THERE ONCE WAS this 300-pound mental health worker who refused to leave his apartment. What a waste of talent. Years before, John Lair had attended his first Special Olympics track meet and found his calling. He was a gentle giant, a former high school nose tackle the children with disabilities instantly flocked to. He was this bear of a man with a surprisingly soothing voice. He would listen to their stories, would be quick with a hug. He knew right away he was perfect for the job of coach.
He shared his hopes and dreams with his best and oldest friend, Chad Oehme, whom he had spoken with every day since kindergarten. Lair told Oehme he wanted to help Special Olympics athletes feel part of the community, and Oehme told Lair he wanted to be a big-city policeman. They were inseparable. They were in their 20s. Their whole lives were ahead of them -- until, in September 2000, Oehme collapsed and died of a heart attack.
Doctors couldn't tell Lair why his friend was dead. Autopsies were inconclusive. Lair went into a tailspin, took a leave of absence from his job at an adult care home. He pulled the shades on his apartment windows and rarely ventured outside. He diagnosed himself with depression. "Loneliest I've ever felt in my life," he says. He wasn't thinking of hurting himself, but he needed a pick-me-up, a change.
He fortuitously landed a job at New Hope Services, a support center for people with intellectual disabilities in his hometown of Pittsburg, Kansas. The director asked him to start a Special Olympics program from scratch -- right up his alley. His dream was coming true, yet he still felt a void in his life. Something was missing -- until, one August night in 2008, he climbed into his car to stop Chevi Peters from killing himself.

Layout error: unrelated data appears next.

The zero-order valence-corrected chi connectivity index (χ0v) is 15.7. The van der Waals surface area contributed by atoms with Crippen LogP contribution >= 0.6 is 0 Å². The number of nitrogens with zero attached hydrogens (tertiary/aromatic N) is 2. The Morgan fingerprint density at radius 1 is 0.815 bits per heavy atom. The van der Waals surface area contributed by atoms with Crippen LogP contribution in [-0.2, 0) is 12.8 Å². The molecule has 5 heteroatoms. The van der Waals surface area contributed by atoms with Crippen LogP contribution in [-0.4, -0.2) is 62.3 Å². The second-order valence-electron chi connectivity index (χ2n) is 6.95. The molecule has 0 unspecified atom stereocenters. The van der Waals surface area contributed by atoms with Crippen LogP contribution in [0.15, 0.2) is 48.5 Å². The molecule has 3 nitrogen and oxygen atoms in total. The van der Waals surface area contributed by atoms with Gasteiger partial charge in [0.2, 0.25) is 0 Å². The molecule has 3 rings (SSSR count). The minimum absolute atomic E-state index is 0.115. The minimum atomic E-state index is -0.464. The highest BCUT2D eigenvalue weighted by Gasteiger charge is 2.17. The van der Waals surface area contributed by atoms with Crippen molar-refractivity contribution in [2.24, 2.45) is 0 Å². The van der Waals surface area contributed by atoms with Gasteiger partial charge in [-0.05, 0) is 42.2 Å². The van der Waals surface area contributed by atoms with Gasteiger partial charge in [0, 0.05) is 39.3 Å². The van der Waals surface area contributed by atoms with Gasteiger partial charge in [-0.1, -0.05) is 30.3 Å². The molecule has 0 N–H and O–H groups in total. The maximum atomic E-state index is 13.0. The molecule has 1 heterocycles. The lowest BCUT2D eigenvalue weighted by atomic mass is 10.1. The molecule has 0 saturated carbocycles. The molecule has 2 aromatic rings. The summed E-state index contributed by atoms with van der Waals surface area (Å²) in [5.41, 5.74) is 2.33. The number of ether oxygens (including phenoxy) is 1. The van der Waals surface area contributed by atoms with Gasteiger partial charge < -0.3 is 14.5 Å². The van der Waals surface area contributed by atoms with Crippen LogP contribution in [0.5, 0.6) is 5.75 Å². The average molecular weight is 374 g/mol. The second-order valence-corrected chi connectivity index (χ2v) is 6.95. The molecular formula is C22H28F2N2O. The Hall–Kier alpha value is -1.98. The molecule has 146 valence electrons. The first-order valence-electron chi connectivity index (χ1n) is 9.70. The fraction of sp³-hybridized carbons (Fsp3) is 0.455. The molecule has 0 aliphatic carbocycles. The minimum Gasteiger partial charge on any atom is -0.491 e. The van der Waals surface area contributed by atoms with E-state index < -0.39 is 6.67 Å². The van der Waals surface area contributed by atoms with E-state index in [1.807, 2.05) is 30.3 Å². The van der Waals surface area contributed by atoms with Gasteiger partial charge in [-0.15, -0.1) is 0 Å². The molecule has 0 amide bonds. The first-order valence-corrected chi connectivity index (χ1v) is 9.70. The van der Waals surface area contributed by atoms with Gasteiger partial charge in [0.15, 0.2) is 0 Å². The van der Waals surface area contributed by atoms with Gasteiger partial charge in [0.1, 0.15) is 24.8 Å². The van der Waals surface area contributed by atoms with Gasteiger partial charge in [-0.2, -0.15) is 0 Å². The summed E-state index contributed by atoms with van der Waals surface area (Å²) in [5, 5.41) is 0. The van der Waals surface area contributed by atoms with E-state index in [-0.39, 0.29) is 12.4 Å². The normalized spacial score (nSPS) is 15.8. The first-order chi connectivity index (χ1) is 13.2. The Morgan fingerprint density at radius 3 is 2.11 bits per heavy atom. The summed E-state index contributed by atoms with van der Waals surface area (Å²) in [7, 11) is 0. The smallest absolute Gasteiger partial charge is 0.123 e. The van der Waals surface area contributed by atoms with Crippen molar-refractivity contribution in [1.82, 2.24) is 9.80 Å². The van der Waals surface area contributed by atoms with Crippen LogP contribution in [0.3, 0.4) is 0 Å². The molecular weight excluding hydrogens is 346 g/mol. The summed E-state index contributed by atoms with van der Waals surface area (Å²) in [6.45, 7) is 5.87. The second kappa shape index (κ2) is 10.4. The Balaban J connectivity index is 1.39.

Read the rest of the article by clicking on the link below:

Saturday, July 11, 2015

3 Reasons Volleyball Players Should Lift

By Christye Estes
June 3, 2015

Blair Brown, Katie Slay and Deja McClendon block in Penn State's 2010 NCAA semifinal sweep of Texas.

If you look at a pro volleyball player, you’ll see some serious muscle. Strong quads, flexible and functional hamstrings, and powerful glutes—male and female players alike, good volleyball players are so strong, it shows. Volleyball is a tough sport, demanding speed, agility, and explosiveness all in one athlete. Ask any pro where they built those traits, and they’ll tell you: in the weight room.

Strength training is beneficial for most sports, but essential for volleyball athletes. Even though there are many specific skills necessary for success, you cannot build these skills without a solid foundation of strength. Lifting—even for young athletes just starting their athletic career—is a crucial training tool for building that strength foundation needed to out-jump, out-cut, and out-sprint opponents. Here are my top 3 reasons volleyball players should spend more time in the weight room—now!

1. Strength and Power